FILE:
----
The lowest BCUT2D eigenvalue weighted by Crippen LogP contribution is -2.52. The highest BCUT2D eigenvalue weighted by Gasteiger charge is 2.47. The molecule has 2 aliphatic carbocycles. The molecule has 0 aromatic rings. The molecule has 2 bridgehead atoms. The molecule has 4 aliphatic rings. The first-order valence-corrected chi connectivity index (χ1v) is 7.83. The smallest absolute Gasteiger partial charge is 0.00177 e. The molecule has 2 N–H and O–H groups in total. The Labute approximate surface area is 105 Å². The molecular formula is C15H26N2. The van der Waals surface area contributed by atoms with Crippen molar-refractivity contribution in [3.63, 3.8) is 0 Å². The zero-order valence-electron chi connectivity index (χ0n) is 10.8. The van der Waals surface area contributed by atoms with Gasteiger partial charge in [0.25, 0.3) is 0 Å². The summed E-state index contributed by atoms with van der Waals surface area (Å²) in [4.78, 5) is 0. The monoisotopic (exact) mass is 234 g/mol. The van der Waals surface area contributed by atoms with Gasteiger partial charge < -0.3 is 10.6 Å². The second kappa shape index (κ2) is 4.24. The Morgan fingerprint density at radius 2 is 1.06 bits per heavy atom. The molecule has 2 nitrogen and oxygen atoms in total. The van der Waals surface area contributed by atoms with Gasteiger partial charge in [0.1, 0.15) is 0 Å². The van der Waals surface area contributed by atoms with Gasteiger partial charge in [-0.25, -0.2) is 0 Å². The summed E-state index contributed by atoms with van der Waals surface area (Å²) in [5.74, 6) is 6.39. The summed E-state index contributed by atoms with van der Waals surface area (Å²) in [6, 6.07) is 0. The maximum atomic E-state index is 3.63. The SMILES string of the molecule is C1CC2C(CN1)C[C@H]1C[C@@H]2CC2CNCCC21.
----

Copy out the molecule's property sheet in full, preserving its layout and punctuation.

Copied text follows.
The lowest BCUT2D eigenvalue weighted by Crippen LogP contribution is -2.52. The highest BCUT2D eigenvalue weighted by Gasteiger charge is 2.47. The molecule has 2 aliphatic carbocycles. The molecule has 0 aromatic rings. The molecule has 2 bridgehead atoms. The molecule has 4 aliphatic rings. The first-order valence-corrected chi connectivity index (χ1v) is 7.83. The smallest absolute Gasteiger partial charge is 0.00177 e. The molecule has 2 N–H and O–H groups in total. The Labute approximate surface area is 105 Å². The molecular formula is C15H26N2. The van der Waals surface area contributed by atoms with Crippen molar-refractivity contribution in [3.63, 3.8) is 0 Å². The zero-order valence-electron chi connectivity index (χ0n) is 10.8. The van der Waals surface area contributed by atoms with Gasteiger partial charge in [0.25, 0.3) is 0 Å². The summed E-state index contributed by atoms with van der Waals surface area (Å²) in [4.78, 5) is 0. The monoisotopic (exact) mass is 234 g/mol. The van der Waals surface area contributed by atoms with Gasteiger partial charge < -0.3 is 10.6 Å². The second kappa shape index (κ2) is 4.24. The Morgan fingerprint density at radius 2 is 1.06 bits per heavy atom. The molecule has 2 nitrogen and oxygen atoms in total. The van der Waals surface area contributed by atoms with Gasteiger partial charge in [0.1, 0.15) is 0 Å². The van der Waals surface area contributed by atoms with Gasteiger partial charge in [-0.25, -0.2) is 0 Å². The summed E-state index contributed by atoms with van der Waals surface area (Å²) in [5.74, 6) is 6.39. The summed E-state index contributed by atoms with van der Waals surface area (Å²) in [6, 6.07) is 0. The maximum atomic E-state index is 3.63. The SMILES string of the molecule is C1CC2C(CN1)C[C@H]1C[C@@H]2CC2CNCCC21.